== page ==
School of Law Drone Entrepreneurship Conference Draws Tech and Aerospace Experts

December 8, 2015  | 2 min read

Over 160 drone entrepreneurs, industry professionals, and School of Law students and alumni convened at Cross Campus in Santa Monica, California, for the 2015 Drone Entrepreneurship Conference. Hosted by Pepperdine’s Geoffrey H. Palmer Center for Entrepreneurship and the Law, the conference featured expert panels of speakers from start-ups, venture capital firms, and leading law firms. The panels examined current and future prospects in the unmanned aerial vehicle (UAV) industry, a sector expected to account for $82.1 billion in job creation and economic growth over the next 10 years.

The event was developed and emceed by drone expert Gregory S. McNeal, associate professor of law at the School of Law, whose scholarly work and appearances before Congress and in the media have led to national recognition in the fields of drone regulation and national security. McNeal is also an expert on topics related to security, technology, and crime. He is a nationally recognized commentator for Forbes and a frequent keynote speaker about technology, law, and policy. He recently colaunched a mobile app, AirMap, to enable safe, legal, hassle-free drone flying.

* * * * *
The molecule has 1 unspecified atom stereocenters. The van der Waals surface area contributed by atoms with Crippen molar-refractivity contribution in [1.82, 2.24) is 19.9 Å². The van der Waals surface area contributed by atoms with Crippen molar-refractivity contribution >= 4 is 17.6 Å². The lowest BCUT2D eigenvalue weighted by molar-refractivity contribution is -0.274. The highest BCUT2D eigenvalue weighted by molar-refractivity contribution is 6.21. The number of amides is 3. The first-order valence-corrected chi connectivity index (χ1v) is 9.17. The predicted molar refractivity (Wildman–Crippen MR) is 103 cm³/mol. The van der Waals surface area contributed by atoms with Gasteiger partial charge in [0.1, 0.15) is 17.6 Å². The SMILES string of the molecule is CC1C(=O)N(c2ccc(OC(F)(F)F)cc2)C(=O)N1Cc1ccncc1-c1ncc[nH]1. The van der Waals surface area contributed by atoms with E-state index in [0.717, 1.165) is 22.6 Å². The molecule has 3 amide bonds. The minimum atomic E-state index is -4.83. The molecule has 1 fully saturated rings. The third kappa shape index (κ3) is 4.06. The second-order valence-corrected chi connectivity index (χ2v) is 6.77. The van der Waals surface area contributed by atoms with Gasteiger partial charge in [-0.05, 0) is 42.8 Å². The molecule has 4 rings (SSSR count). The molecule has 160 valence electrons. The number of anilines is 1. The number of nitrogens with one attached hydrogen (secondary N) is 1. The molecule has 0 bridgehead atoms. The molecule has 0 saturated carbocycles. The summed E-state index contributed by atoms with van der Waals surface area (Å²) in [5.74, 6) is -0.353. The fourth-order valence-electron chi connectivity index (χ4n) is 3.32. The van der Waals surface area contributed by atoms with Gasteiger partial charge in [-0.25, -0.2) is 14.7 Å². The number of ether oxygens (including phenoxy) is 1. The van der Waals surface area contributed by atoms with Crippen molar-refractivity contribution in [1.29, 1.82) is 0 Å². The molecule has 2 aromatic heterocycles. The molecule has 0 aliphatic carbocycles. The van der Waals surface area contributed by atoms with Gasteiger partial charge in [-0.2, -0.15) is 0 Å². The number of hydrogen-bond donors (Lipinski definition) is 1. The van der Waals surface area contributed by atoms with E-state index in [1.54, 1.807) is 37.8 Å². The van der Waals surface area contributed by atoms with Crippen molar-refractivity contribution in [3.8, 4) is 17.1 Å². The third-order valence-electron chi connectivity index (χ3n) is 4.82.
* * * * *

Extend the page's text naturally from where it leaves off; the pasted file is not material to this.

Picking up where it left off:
“Classroom learning must be supplemented with experiences where students understand the challenges that businesses face and that lawyers can help to solve,” says McNeal. “That’s a key objective of the Palmer Center and the law school, and I think we achieved that with this event. For students to learn about entrepreneurship, they need to be out of the classroom mixing with entrepreneurs. That’s why it was so critical for us to bring this event and our talent to Santa Monica—the home of Silicon Beach.”

McNeal was joined onstage by other drone and aerospace experts, including Amir Blachman, managing director of Space Angels Network, an international angel network providing capital, business, and technical guidance and industry intelligence for early-stage aerospace companies; Brendan Schulman, one of the country’s most prominent advocates for clear and reasonable civilian drone regulations; and Matthew Sweeney, CEO and cofounder of Flirtey, a startup that recently made history with the first FAA-approved drone delivery in the U.S., delivering 24 packages of urgent medical supplies to Wise, Virginia.